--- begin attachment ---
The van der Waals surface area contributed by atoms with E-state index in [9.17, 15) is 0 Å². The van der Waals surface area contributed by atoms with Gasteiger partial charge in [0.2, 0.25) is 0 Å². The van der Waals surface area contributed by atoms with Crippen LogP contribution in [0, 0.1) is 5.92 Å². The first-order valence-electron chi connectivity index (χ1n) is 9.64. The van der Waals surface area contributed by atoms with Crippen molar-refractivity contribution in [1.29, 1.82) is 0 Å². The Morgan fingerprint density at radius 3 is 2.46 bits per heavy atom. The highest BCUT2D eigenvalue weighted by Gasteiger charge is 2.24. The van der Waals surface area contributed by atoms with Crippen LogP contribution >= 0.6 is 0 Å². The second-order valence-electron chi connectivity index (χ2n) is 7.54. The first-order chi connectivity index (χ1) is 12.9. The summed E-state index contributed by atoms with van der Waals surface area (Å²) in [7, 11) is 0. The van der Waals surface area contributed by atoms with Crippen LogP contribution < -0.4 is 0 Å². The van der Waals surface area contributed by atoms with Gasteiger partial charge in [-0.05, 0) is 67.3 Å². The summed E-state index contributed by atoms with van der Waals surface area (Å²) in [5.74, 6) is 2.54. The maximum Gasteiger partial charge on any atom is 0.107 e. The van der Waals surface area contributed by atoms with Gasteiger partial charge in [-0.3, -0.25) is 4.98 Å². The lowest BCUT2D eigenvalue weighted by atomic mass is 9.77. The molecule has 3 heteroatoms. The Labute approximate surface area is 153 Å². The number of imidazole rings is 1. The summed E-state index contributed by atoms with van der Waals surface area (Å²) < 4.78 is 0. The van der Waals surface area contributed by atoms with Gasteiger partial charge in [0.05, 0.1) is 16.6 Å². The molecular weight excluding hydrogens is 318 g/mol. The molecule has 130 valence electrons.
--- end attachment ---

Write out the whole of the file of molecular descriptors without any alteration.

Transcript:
The van der Waals surface area contributed by atoms with E-state index in [9.17, 15) is 0 Å². The van der Waals surface area contributed by atoms with Gasteiger partial charge in [0.2, 0.25) is 0 Å². The van der Waals surface area contributed by atoms with Crippen LogP contribution in [0, 0.1) is 5.92 Å². The first-order valence-electron chi connectivity index (χ1n) is 9.64. The van der Waals surface area contributed by atoms with Crippen molar-refractivity contribution in [1.29, 1.82) is 0 Å². The Morgan fingerprint density at radius 3 is 2.46 bits per heavy atom. The highest BCUT2D eigenvalue weighted by Gasteiger charge is 2.24. The van der Waals surface area contributed by atoms with Crippen LogP contribution >= 0.6 is 0 Å². The second-order valence-electron chi connectivity index (χ2n) is 7.54. The first-order chi connectivity index (χ1) is 12.9. The summed E-state index contributed by atoms with van der Waals surface area (Å²) in [7, 11) is 0. The van der Waals surface area contributed by atoms with Crippen LogP contribution < -0.4 is 0 Å². The van der Waals surface area contributed by atoms with Gasteiger partial charge in [-0.05, 0) is 67.3 Å². The summed E-state index contributed by atoms with van der Waals surface area (Å²) in [5.74, 6) is 2.54. The maximum Gasteiger partial charge on any atom is 0.107 e. The van der Waals surface area contributed by atoms with Gasteiger partial charge in [-0.3, -0.25) is 4.98 Å². The lowest BCUT2D eigenvalue weighted by atomic mass is 9.77. The molecule has 3 heteroatoms. The Labute approximate surface area is 153 Å². The number of imidazole rings is 1. The summed E-state index contributed by atoms with van der Waals surface area (Å²) < 4.78 is 0. The van der Waals surface area contributed by atoms with Gasteiger partial charge in [0.05, 0.1) is 16.6 Å². The molecular weight excluding hydrogens is 318 g/mol. The molecule has 130 valence electrons.